Former President Bill Clinton’s foundation, despite identifying more than 200,000 of its donors in recent weeks, will not say who paid it windfall prices for stock in a struggling Internet firm with links to the Chinese government.
The William J. Clinton Foundation has identified donors and promised unusual transparency in order to reassure critics who fear the foundation could become the object of largesse from foreign interests seeking to influence his wife, Hillary Rodham Clinton.
Mrs. Clinton, a former Democratic senator from New York, was confirmed by the Senate on Wednesday as President Obama’s secretary of state and assumed her formal duties with a State Department ceremony Thursday.
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However, Mrs. Clinton’s office and the foundation have declined to answer questions about a lucrative 2006 stock transaction, details of which were reported by The Washington Times in March 2008.
The Accoona Corp. donated between $250,001 and $500,000 to Mr. Clinton’s charity after he spoke at the company’s launch in New York in 2004, according to donor information released by the foundation in December. The foundation sold its Accoona stock for $700,000 two years later, according to the charity’s tax return for 2006.
Despite what the tax return suggests, Accoona struggled mightily to turn a profit.
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In 2007, Accoona filed a prospectus with the Securities and Exchange Commission reporting more than $60 million in losses during three years. In the same prospectus, it listed the China Daily Information Corp., a subsidiary of China Daily, the official English-language newspaper of the Chinese government, as an official partner and 6.9 percent owner of the company.
Last year, the company’s management posted a note on the Accoona Web site saying it no longer would be active, citing “an overwhelmingly competitive search market.” Its Jersey City phone number has a busy signal. However, it was later announced that Accoona had been acquired by a Denmark-based business-to-business search engine.
While the Clinton Foundation voluntarily disclosed the original donation of the stock, it still is unwilling to say who was willing to pay so much for its holdings in the struggling company. Mrs. Clinton’s office referred questions about the Accoona stock deal to Mr. Clinton’s foundation, which declined to provide details.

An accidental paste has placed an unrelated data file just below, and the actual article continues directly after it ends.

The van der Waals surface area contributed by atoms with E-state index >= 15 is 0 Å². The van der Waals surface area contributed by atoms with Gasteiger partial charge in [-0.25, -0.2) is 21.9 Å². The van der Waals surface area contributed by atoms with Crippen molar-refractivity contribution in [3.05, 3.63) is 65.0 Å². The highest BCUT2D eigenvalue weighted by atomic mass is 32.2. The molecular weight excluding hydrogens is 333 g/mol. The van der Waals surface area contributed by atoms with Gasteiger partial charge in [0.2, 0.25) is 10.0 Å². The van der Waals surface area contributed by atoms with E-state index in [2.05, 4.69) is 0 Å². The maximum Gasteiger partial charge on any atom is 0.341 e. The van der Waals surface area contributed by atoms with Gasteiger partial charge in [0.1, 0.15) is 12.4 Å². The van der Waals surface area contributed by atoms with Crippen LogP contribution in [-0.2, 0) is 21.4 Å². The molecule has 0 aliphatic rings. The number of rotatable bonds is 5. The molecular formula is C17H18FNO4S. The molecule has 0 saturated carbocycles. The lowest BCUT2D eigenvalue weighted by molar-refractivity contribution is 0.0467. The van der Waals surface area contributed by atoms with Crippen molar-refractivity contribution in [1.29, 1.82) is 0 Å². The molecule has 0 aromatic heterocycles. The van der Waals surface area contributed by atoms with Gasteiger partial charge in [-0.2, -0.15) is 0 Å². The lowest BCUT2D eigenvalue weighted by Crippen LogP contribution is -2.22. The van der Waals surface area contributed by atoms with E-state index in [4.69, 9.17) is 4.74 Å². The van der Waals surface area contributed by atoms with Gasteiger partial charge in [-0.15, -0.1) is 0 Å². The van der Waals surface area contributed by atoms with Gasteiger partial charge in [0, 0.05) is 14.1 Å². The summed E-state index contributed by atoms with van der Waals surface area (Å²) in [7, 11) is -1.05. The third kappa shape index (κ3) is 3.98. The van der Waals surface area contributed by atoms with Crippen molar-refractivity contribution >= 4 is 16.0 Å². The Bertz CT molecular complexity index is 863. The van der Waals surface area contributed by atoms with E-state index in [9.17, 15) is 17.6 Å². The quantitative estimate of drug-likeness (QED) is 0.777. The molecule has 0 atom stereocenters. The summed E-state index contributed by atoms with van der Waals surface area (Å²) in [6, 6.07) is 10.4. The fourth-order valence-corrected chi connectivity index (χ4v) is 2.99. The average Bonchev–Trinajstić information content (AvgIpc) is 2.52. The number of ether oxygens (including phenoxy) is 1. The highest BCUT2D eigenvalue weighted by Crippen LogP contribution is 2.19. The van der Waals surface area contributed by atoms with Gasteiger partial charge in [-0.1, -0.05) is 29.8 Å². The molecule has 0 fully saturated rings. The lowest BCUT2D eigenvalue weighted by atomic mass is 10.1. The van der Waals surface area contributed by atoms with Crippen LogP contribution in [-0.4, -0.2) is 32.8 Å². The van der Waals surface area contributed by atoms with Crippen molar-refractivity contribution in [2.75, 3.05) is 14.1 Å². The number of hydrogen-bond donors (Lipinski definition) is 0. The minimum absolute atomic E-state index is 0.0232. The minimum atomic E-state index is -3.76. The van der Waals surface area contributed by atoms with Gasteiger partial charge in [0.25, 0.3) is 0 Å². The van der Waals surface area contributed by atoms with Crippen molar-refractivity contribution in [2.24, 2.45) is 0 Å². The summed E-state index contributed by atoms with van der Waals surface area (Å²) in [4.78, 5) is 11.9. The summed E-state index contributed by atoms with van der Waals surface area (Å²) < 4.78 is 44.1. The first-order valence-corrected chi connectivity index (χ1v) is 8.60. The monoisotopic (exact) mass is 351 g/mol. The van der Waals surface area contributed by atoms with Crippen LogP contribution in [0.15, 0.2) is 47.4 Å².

“We have not disclosed that and have no plans to,” foundation spokesman Matt McKenna wrote in an e-mail.
When The Times reported on the Accoona deal last year, former foundation spokesman Ben Yarrow said Accoona had donated 200,000 shares of stock to Mr. Clinton’s charity after he gave the 2004 speech.
“The foundation sold its shares through a broker in 2006,” Mr. Yarrow said at the time. “President Clinton gave a speech. He did not endorse a product. As a matter of policy, President Clinton does not promote products.”
Charities are not required to disclose the identities of their donors or the buyers of any stock holdings, but some Republican senators have pressed for more disclosure about the former president’s fundraising activities.
With his wife’s new job, Mr. Clinton has agreed to apprise government ethics officials about his fundraising and increase transparency about the sources of his charity’s donations. The former president’s foundation, which financed the construction of his presidential library and various anti-poverty efforts, has received millions of dollars from overseas.
Massie Ritsch, a spokesman for the nonpartisan Center for Responsive Politics, which tracks the influence of money in politics, said the foundation ought to consider the Accoona stock sale as a donation and disclose it if the deal was profitable.
“In a sense, whoever took the Accoona stock off the foundation’s hands was making a donation, because the purchaser gave real value to something that was previously valuable only on paper,” Mr. Ritsch said.
“That contribution, if you want to call it that, was all the greater if the company’s stock continued downward after the foundation sold it to this unnamed buyer.”
Because Accoona was not a publicly traded company, there is no way to determine a fair price for its shares before Mr. Clinton’s foundation sold its interest for $3.50 a share in 2006.
Before calling off plans to raise money on the stock market in 2007, Accoona stated in its prospectus that it issued 200,000 shares of common stock to an undisclosed recipient for “marketing services.”
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